Back at school, I was all lined up then to deliver Workshop No.2 in our series on Interactive Whiteboard use at our school. These workshops were designed to manage the number of requests from schools wanting to "have a look" at our IWB program. As my boss pointed out to today's attendees, we are not presenting ourselves as experts but our experiences in introducing this relatively new technology (by Australian standards) still might be valuable for others contemplating the possibilities. I read today that Brett Moller attended the recent IWB conference on the Gold Coast and still remains unconvinced by the technology. While I should head over and make a more pointed response over in the comments on his blog, I wonder what he would have made of my presentation which was an expanded version of my CEGSA workshop iwb 2.0. Now I know how some people feel about those who just chuck 2.0 on the end of something and proclaim it as new and groundbreaking - but as I was exploring the combination of the Interactive Whiteboard and Web 2.0, I couldn't think of a neater way to tie the whole idea together. So today, I led a group of about twenty educators through useful tools and sites that harnessed the power of reasd/write but possessed qualities suitable for whole class or small group situations and on the large display of the IWB. I tried to also look at the interactivity angle and it could be argued that much of what I covered could be easily leveraged using a data projector on its own. As Al Upton said to me at CEGSA, the iwb 2.0 concept is quite subversive, get the people in under the guise of IWB and then hit 'em with the Web 2 stuff. And as James said in his keynote on Thursday that as well as it being about learning, it is just as much about the tools as well. The tools enable us to do things in new and innovative ways.

I started by exploring del.icio.us - still the best entry point for any educator keen to dip their toes in the Web 2.0 pool, in my opinion. The networking, the "looking over the shoulder" of others, easy access to the ever increasing digital options for educators all seemed to appeal to today's participants. I worked through photosharing, visual search engines, online applications and visual literacy possibilities - all here on a handy pdf if you're interested. The hard part is building in some interaction and hands on opportunity for adults when there is only the one IWB in the room. If we had our planned wireless up and running and our new laptops ready, then I could have had teachers setting up, tagging and saving and playing as we went.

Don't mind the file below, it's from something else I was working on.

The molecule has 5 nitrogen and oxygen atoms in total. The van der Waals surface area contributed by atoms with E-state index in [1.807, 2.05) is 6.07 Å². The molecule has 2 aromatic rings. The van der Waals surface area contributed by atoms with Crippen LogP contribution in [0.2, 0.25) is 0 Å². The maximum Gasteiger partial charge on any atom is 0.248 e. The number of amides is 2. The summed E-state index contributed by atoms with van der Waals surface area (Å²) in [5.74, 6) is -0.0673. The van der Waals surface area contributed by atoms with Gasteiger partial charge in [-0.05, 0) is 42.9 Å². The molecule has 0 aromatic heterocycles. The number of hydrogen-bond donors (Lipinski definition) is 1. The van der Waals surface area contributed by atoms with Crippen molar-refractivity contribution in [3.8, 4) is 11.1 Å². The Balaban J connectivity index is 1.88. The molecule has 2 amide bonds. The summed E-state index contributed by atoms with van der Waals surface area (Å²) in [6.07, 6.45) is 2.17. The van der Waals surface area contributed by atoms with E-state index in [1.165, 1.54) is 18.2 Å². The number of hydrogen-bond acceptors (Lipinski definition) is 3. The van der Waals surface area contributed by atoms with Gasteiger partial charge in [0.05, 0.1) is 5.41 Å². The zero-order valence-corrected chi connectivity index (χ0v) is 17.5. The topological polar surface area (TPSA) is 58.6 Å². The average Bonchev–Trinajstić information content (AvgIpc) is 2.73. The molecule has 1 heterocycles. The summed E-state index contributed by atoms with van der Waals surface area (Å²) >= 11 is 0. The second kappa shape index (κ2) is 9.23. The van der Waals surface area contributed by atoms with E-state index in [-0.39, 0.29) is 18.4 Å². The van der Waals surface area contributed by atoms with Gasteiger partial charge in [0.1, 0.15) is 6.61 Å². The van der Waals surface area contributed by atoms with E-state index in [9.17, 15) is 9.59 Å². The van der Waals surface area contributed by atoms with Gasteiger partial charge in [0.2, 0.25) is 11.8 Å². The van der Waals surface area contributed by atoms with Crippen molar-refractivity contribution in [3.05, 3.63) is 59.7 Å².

Yes, Brett, if you're reading, I realise my prior two sentences sort of prove your point.

But, the IWB is a useful tool where more useful tools can be accessed and used for the purpose of learning.

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One of the big criticisms about interactive whiteboards is that it looks too much like a traditional classroom tool and that if we are serious about making education relevant to today's world, then digital reincarnations of yesterday's tools aren't going to cut it. Interestingly, the other alternative according to some advocates is 1:1 laptop computing which gets the technology into the hands of the student. Some recent reports out of the US are now reporting that concept hasn't always paid off in the manner predicted and some critics are labelling 1:1 laptop initiatives a failure. So what does work? Like my UK colleague, Tom Barrett, I'm in charge of a school initiative to get a small scale wireless laptop program up and running. Like Tom, we're not looking at every student with a laptop that travels between home and school but rather a flexible computing solution that doesn't require a timetabled lab or computers tied to limited access points. In short, the goal is for kids to have the computing power come to them, at their desk, clustered in workgroups around the room without the constraint of cables and the time and momentum loss of shifting to a dedicated computing room. The laptop is not the focus of the classroom but a tool to be used when applicable. Same goes for our interactive whiteboards.

I've spoken to and presented about our Promethean boards to five or six different schools so far this year. As well as explaining how the Activboard and its standard software program works, I always try and get our visitors to look beyond the "Wow" factor and picture the type of learning they want to be happening in their classrooms. I've often felt that the IWB does fit really well in junior primary classrooms with group learning and collaborative play and the older the kids, the more you want other technologies at their disposal.